- Ask your lawyer several times if the police keep asking you questions.
- If you are questioned without reading your rights, the statements you make cannot be used as evidence against you in a trial.
- However, the statements could be used against you, if you testify.
Step 5. Keep silent
Stay silent after asking for a lawyer. Your right to remain silent is a protection and one of the advantages against self-incrimination.
- After learning about your rights, the police can even continue to argue with you, and anything you say to them voluntarily could be used against you in a trial.
- Asking questions about the case as well could be interpreted as a willingness to resume questioning. Interact with the police only for a simple request such as food, water or to go to the bathroom.
Step 6. Meet your lawyer
A court-appointed lawyer may be available to you if you cannot afford one. Tell your lawyer about everything that happened during the stop, including any actions taken by the police.
Be patient. If you have been wrongly arrested, it could take a long time before you are cleared by the court, either by being acquitted of any charges against you or by suing the police. You will have to arm yourself with patience
Part 3 of 3: initiate a lawsuit against the police
Step 1. Write down any type of harassment or confrontation you encounter
If the police are stationed in front of your house or following you for no obvious reason, write the date and time somewhere. If you were unlawfully arrested, write down anything that comes to your mind about the incident.
- Having a paper document will come in handy if you want to seek justice, either through an internal complaint or by taking legal action.
- If your encounter resulted in physical beatings and injuries, document this with color photographs as soon as possible.
Step 2. Avoid confrontation
If you are being followed by the police, do not get angry and confront them. Instead, make a composite of the officers behind you and write down their badge numbers if you can.
Objecting to police officers only gives them the opportunity to conclude that you are aggressive, which in turn may support their ability to use force
Step 3. Find a lawyer
You can sue police officers in civil courts for a variety of reasons. For example, you could sue them for excessive use of force, unlawful arrest, or intentional infliction of emotional distress. An experienced lawyer will listen to your story carefully and advise you on the best course of action.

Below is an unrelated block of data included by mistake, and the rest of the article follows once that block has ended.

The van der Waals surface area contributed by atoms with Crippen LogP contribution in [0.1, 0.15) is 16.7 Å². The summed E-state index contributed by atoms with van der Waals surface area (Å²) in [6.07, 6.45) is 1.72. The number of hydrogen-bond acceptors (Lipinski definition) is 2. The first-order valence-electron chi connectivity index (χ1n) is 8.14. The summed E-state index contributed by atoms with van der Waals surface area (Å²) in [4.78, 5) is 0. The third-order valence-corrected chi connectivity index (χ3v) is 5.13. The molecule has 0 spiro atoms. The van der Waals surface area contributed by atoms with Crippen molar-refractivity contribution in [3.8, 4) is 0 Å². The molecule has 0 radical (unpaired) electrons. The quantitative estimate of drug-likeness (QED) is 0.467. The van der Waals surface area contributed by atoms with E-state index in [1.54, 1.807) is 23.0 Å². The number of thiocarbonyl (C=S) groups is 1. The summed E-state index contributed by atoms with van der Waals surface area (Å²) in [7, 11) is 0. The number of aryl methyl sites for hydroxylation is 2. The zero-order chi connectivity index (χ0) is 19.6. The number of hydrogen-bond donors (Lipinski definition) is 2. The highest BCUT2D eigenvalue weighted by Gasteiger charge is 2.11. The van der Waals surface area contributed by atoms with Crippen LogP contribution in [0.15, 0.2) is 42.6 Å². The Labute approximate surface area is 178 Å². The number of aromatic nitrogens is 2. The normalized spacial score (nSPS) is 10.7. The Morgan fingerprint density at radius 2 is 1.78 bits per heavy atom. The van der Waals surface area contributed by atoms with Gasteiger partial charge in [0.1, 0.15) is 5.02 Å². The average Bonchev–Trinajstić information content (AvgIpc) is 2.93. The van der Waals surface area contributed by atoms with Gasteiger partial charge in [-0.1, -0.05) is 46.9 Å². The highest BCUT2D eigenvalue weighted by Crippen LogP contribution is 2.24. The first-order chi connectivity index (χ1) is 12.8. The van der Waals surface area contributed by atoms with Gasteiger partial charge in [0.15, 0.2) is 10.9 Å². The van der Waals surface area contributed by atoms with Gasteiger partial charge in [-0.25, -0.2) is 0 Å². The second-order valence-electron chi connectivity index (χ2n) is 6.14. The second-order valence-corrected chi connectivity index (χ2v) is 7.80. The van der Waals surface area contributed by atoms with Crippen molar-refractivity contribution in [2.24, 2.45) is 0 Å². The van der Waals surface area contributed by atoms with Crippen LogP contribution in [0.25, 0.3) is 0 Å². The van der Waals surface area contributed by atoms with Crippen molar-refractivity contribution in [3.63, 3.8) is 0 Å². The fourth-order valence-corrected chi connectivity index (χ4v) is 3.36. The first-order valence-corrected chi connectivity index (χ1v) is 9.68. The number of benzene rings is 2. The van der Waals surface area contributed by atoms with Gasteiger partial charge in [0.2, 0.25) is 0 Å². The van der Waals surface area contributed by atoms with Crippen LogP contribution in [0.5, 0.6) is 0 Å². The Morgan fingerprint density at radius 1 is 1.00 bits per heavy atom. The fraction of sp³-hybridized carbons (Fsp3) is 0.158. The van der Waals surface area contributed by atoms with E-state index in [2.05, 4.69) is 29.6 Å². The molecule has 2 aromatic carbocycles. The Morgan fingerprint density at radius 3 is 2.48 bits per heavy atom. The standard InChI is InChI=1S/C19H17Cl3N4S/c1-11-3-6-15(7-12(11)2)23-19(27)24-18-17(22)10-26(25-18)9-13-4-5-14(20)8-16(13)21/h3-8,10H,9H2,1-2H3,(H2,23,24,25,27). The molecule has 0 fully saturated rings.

- The remuneration of many lawyers is conditional. Under this agreement, they will only be paid if you are compensated.
- You will be responsible for the costs of the dispute, such as the costs of files, photocopies, mailing as well as the costs of the expert witness. These costs can be estimated at several thousand euros. It is always recommended to obtain an estimate of these costs.
- To find an experienced lawyer, contact the Bar Association in your country. This professional body will administer a referral program.
Step 4. File a lawsuit
When you bring a civil action against the police, you can claim damages for harassment or abuse you suffered at the hands of the police. During the trial, your lawyer may ask the officer questions during the testimony and request documents available to the officer and the police.
Step 5. File a malpractice report
If you choose not to take legal action or if your lawsuit was dismissed, you should consider filing a misconduct report. This report will trigger an internal investigation into the officer's actions. To get the form, do some research online.
- You should avoid bringing a malpractice lawsuit if you have an ongoing legal action against the police. A misconduct report can lead you to reveal too much information about your ongoing trial and the strategy adopted.
- You should also not file a complaint if you have been arrested. By filing a misconduct report, you may be giving up your right to remain silent.
- Internal investigations rarely lead to the recognition of fault. However, the report may remain in the officer's file.
- Make copies of your report and store them in a safe place.
- If you do not have your license or vehicle papers with you, the officer can arrest you for driving without parts or can amend you. However, if you have a good excuse for not having these documents, the officer may allow you to present another piece of identification that could be used to identify you.
- Try to never drive without your vehicle papers and your driver's license.